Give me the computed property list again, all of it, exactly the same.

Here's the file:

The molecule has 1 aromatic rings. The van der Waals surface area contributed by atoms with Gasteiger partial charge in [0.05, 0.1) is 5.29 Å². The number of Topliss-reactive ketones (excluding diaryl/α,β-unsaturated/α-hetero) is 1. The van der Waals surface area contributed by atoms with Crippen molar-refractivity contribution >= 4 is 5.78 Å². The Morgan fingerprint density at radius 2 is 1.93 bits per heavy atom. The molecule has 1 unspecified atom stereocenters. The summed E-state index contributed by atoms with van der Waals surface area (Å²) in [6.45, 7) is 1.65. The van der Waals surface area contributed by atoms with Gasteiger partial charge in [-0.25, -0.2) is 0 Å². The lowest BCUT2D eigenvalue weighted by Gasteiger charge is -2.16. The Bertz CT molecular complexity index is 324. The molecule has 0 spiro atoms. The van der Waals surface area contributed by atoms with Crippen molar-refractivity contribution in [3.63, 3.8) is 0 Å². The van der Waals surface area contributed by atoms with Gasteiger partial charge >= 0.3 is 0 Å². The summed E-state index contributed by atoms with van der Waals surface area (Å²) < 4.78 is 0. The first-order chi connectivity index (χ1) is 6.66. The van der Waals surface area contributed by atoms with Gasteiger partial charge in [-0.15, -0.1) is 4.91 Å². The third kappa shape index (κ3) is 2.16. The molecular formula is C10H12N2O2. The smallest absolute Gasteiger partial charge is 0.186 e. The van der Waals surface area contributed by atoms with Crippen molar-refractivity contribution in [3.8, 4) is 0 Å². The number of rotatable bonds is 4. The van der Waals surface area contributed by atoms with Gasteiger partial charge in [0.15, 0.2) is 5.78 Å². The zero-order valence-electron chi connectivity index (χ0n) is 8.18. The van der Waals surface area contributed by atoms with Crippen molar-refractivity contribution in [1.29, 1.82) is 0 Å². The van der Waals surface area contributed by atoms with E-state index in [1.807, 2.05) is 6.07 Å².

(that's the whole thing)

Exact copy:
The molecule has 1 aromatic rings. The van der Waals surface area contributed by atoms with Gasteiger partial charge in [0.05, 0.1) is 5.29 Å². The number of Topliss-reactive ketones (excluding diaryl/α,β-unsaturated/α-hetero) is 1. The van der Waals surface area contributed by atoms with Crippen molar-refractivity contribution >= 4 is 5.78 Å². The Morgan fingerprint density at radius 2 is 1.93 bits per heavy atom. The molecule has 1 unspecified atom stereocenters. The summed E-state index contributed by atoms with van der Waals surface area (Å²) in [6.45, 7) is 1.65. The van der Waals surface area contributed by atoms with Gasteiger partial charge in [-0.25, -0.2) is 0 Å². The lowest BCUT2D eigenvalue weighted by Gasteiger charge is -2.16. The Bertz CT molecular complexity index is 324. The molecule has 0 spiro atoms. The van der Waals surface area contributed by atoms with Crippen molar-refractivity contribution in [3.63, 3.8) is 0 Å². The van der Waals surface area contributed by atoms with Gasteiger partial charge >= 0.3 is 0 Å². The summed E-state index contributed by atoms with van der Waals surface area (Å²) < 4.78 is 0. The first-order chi connectivity index (χ1) is 6.66. The van der Waals surface area contributed by atoms with Gasteiger partial charge in [-0.15, -0.1) is 4.91 Å². The third kappa shape index (κ3) is 2.16. The molecular formula is C10H12N2O2. The smallest absolute Gasteiger partial charge is 0.186 e. The van der Waals surface area contributed by atoms with Crippen molar-refractivity contribution in [3.8, 4) is 0 Å². The number of rotatable bonds is 4. The van der Waals surface area contributed by atoms with Gasteiger partial charge in [0.15, 0.2) is 5.78 Å². The zero-order valence-electron chi connectivity index (χ0n) is 8.18. The van der Waals surface area contributed by atoms with Crippen molar-refractivity contribution in [1.29, 1.82) is 0 Å². The van der Waals surface area contributed by atoms with E-state index in [1.807, 2.05) is 6.07 Å².